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A Painting for the Day: Paul Klee’s “Die Zwitscher-Maschine”

Die Zwitscher-Maschine, by Paul Klee. Click for a large version.

Die Zwitscher-Maschine, by Paul Klee. Click for a larger image.

I saw this painting posted, appropriately enough, on Twitter and fell in love with it. Here’s the Wikipedia summary for Paul Klee:

Paul Klee (German pronunciation:[paʊ̯l ˈkleː]; 18 December 1879 – 29 June 1940) was a painter born inMünchenbuchsee, Switzerland, and is considered to be a German-Swiss.[a] His highly individual style was influenced by movements in art that included expressionismcubism, and surrealism. He was also a student of orientalism.[1] Klee was a natural draftsman who experimented with and eventually got deep into color theory, writing about it extensively; his lectures Writings on Form and Design Theory (Schriften zur Form und Gestaltungslehre), published in English as the Paul Klee Notebooks, are held to be as important for modern art as Leonardo da Vinci‘s A Treatise on Painting for the Renaissance.[2][3][4] He and his colleague, the Russian painter Wassily Kandinsky, both taught at the German Bauhaus school of art, design and architecture. His works reflect his dry humour and his sometimes childlike perspective, his personal moods and beliefs, and also his musicality.

And this is the summary for the painting, also from Wikipedia:

Twittering Machine (Die Zwitscher-Maschine) is a 1922 watercolor and pen and ink oil transfer on paper by Swiss-German painter Paul Klee. Like other artworks by Klee, it blends biology and machinery, depicting a loosely sketched group of birds on a wire or branch connected to a hand-crank. Interpretations of the work vary widely: it has been perceived as a nightmarish lure for the viewer or a depiction of the helplessness of the artist, but also as a triumph of nature over mechanical pursuits. It has been seen as a visual representation of the mechanics of sound.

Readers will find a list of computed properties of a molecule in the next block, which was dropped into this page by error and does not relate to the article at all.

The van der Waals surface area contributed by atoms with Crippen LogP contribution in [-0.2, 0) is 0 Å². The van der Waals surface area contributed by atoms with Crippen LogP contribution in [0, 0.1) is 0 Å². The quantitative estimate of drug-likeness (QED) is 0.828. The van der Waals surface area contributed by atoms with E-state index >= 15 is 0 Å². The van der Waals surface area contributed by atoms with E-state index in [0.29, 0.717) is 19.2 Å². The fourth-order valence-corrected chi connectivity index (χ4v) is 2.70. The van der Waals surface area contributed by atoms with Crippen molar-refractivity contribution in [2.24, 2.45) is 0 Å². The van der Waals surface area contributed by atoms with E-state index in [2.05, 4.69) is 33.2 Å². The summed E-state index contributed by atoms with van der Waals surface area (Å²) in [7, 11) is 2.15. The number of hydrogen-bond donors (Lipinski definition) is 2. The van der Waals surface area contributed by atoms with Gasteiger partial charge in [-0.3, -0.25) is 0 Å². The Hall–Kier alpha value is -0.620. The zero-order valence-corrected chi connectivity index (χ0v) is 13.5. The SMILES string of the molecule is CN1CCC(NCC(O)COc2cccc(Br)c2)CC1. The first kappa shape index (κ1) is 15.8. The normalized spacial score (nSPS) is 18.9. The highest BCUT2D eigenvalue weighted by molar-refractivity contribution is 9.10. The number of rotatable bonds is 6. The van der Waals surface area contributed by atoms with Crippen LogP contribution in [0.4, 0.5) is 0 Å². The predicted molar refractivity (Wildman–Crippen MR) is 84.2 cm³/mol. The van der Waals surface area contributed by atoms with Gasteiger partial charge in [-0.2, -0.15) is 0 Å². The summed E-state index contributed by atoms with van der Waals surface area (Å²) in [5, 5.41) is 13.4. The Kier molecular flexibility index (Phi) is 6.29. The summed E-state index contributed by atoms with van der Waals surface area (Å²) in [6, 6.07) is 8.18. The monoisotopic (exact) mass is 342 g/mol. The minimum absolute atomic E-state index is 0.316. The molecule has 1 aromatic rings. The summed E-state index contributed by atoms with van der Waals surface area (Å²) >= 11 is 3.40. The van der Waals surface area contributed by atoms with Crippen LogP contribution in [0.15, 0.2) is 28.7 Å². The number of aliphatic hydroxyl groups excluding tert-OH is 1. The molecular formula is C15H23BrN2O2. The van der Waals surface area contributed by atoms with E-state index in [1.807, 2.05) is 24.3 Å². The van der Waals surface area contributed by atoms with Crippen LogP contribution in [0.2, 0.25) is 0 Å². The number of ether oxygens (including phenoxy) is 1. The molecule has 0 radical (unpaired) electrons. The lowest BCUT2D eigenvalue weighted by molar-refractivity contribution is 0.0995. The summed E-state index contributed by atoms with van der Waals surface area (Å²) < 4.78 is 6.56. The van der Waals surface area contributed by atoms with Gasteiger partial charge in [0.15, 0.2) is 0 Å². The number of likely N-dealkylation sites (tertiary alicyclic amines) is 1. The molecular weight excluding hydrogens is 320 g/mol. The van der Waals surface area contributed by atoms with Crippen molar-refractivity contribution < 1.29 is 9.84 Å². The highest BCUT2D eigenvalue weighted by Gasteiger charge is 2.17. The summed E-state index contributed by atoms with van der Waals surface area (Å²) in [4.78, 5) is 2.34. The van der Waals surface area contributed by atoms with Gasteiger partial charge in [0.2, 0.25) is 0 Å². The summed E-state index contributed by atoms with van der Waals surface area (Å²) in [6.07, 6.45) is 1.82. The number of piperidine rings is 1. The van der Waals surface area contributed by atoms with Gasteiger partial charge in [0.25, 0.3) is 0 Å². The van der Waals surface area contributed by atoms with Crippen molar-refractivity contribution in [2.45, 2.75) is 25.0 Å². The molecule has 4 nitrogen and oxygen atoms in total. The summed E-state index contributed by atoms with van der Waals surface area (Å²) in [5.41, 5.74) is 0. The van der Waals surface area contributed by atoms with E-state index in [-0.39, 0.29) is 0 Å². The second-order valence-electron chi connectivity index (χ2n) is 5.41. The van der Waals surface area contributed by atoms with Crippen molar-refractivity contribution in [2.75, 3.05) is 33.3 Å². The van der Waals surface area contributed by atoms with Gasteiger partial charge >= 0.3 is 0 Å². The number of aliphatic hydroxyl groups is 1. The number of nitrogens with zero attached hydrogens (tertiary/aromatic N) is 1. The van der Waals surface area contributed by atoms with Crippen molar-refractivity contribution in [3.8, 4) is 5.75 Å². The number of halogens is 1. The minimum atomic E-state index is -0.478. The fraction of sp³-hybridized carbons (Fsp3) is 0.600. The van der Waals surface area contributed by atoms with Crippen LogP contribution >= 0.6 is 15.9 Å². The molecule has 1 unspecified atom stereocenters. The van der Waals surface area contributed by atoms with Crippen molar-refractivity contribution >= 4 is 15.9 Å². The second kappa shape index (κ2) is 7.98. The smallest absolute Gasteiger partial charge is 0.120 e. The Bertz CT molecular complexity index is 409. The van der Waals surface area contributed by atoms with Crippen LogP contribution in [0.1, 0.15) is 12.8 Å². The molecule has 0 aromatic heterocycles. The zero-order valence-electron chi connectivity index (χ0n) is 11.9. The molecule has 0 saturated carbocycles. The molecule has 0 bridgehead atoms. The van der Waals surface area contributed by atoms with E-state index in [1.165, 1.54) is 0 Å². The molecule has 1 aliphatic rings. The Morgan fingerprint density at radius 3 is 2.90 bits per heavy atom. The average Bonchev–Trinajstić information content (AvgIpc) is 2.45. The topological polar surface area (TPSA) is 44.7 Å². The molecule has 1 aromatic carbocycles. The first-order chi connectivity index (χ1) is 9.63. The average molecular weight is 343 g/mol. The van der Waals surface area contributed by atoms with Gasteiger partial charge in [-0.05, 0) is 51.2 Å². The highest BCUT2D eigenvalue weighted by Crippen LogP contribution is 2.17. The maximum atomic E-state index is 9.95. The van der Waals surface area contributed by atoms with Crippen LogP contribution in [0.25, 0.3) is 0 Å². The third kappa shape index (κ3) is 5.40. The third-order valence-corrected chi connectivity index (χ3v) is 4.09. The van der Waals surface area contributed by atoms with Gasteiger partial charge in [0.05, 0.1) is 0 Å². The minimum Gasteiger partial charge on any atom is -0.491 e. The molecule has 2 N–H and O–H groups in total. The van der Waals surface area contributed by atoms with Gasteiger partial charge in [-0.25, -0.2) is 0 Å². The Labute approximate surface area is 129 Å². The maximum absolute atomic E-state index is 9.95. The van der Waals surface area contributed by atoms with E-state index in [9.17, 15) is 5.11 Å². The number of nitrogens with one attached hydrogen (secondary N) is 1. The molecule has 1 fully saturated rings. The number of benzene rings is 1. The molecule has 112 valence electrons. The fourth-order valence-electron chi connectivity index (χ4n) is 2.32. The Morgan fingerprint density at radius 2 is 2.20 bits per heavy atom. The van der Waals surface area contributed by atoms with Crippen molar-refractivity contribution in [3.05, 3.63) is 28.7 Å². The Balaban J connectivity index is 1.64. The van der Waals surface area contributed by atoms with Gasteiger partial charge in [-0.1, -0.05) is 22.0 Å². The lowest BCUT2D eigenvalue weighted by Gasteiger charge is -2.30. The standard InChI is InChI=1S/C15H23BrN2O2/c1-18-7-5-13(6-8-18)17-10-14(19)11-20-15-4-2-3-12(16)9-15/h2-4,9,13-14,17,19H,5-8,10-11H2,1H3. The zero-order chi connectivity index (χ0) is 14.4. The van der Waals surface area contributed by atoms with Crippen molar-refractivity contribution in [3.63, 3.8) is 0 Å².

Originally displayed in Germany, the image was declared “degenerate art” by Adolf Hitler in 1933 and sold by the Nazi party to an art dealer in 1939, whence it made its way to New York. One of the better known of more than 9,000 works produced by Klee, it is among the more famous images of the New York Museum of Modern Art (MoMA). It has inspired several musical compositions and, according to a 1987 magazine profile in New York Magazine, has been a popular piece to hang in children’s bedrooms.

The section on critical analysis is worth looking over just to see how very different various interpretations of the piece have really been. Now that we have social media sites like Twitter and Facebook (or blog sites like WordPress), it’s difficult not to read the painting as satire. It could easily be the image of an endlessly chirping machine cranking out wave after wave of babbling, chirpy noise. I suppose that’s a cynical reading, but it’s easy enough to make the way those birds look, their tongues hanging out like they’re being choked.

Then again, the whole setup could be a musical instrument. Maybe you’re supposed to turn the handle in your head and imagine what the mechanical birds would look like as they moved up and down on the wire, singing who knows what kind of song.

According to Wikipedia, at least a couple of composers have written music inspired by the painting:

The son of a musicologist, Klee himself drew parallels between sound and art, and Twittering Machine has been influential on several composers.[15] It inspired the 1951 orchestral work Die Zwitschermaschine by Giselher Klebe, and one of the pieces in David Diamond‘s “The World of Paul Klee”, which debuted in 1958, as well as one of the seven in Gunther Schuller‘s “Seven Studies on Themes of Paul Klee”, composed the following year.[15][16]

And as it turns out a rendition of David Diamond’s “The World of Paul Klee” is available on Youtube. Enjoy:


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Friendly Advice from Patti Smith

patti_smith_william_burroughsFriendly advice from Patti Smith and William S. Burroughs, via Brain Pickings:

Build a good name. Keep your name clean. Don’t make compromises, don’t worry about making a bunch of money or being successful — be concerned with doing good work… What matters is to know what you want and pursue it, and understand that it’s going to be hard.

Patti tosses a few cliches out there, but it’s good to hear her reaffirm that basic principle: don’t worry about the money, don’t worry about the trends, don’t worry about what other people want or think—concentrate on doing your work and making it good.

[vimeo 57857893 w=640&h=360]